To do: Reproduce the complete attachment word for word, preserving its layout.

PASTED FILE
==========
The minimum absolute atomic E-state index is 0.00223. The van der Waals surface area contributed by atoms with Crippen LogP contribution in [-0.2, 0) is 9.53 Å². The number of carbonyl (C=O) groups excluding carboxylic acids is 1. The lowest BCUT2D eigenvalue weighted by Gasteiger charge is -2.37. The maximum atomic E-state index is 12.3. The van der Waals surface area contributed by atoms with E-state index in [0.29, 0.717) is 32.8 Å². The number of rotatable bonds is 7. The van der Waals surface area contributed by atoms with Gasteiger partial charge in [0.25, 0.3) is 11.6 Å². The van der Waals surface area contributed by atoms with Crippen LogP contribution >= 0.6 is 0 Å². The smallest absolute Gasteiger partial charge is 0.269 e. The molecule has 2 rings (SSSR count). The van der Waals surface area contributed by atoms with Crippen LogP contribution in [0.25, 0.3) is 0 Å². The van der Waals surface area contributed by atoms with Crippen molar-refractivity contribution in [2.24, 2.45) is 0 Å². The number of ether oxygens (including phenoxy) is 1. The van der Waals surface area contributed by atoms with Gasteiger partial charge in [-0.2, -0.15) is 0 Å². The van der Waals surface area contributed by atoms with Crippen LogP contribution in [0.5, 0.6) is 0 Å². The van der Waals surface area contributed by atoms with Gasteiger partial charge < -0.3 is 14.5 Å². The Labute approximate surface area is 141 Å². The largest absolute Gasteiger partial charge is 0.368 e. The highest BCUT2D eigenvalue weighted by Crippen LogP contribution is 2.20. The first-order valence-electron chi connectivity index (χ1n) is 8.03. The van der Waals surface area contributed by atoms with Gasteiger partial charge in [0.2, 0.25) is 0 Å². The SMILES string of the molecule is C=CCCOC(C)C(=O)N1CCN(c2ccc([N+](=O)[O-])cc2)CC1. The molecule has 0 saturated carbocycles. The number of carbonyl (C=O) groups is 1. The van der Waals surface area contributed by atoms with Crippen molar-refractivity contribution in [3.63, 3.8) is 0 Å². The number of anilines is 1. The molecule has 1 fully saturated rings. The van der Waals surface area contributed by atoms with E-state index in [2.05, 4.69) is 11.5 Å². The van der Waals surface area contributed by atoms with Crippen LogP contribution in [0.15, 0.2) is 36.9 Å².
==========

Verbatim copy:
The minimum absolute atomic E-state index is 0.00223. The van der Waals surface area contributed by atoms with Crippen LogP contribution in [-0.2, 0) is 9.53 Å². The number of carbonyl (C=O) groups excluding carboxylic acids is 1. The lowest BCUT2D eigenvalue weighted by Gasteiger charge is -2.37. The maximum atomic E-state index is 12.3. The van der Waals surface area contributed by atoms with E-state index in [0.29, 0.717) is 32.8 Å². The number of rotatable bonds is 7. The van der Waals surface area contributed by atoms with Gasteiger partial charge in [0.25, 0.3) is 11.6 Å². The van der Waals surface area contributed by atoms with Crippen LogP contribution >= 0.6 is 0 Å². The smallest absolute Gasteiger partial charge is 0.269 e. The molecule has 2 rings (SSSR count). The van der Waals surface area contributed by atoms with Crippen LogP contribution in [0.25, 0.3) is 0 Å². The van der Waals surface area contributed by atoms with Crippen molar-refractivity contribution in [2.24, 2.45) is 0 Å². The number of ether oxygens (including phenoxy) is 1. The van der Waals surface area contributed by atoms with Gasteiger partial charge in [-0.2, -0.15) is 0 Å². The van der Waals surface area contributed by atoms with Crippen LogP contribution in [0.5, 0.6) is 0 Å². The van der Waals surface area contributed by atoms with Gasteiger partial charge < -0.3 is 14.5 Å². The Labute approximate surface area is 141 Å². The largest absolute Gasteiger partial charge is 0.368 e. The highest BCUT2D eigenvalue weighted by Crippen LogP contribution is 2.20. The first-order valence-electron chi connectivity index (χ1n) is 8.03. The van der Waals surface area contributed by atoms with Gasteiger partial charge in [0.2, 0.25) is 0 Å². The SMILES string of the molecule is C=CCCOC(C)C(=O)N1CCN(c2ccc([N+](=O)[O-])cc2)CC1. The molecule has 0 saturated carbocycles. The number of carbonyl (C=O) groups is 1. The van der Waals surface area contributed by atoms with Crippen molar-refractivity contribution in [3.63, 3.8) is 0 Å². The number of anilines is 1. The molecule has 1 fully saturated rings. The van der Waals surface area contributed by atoms with E-state index in [2.05, 4.69) is 11.5 Å². The van der Waals surface area contributed by atoms with Crippen LogP contribution in [0.15, 0.2) is 36.9 Å².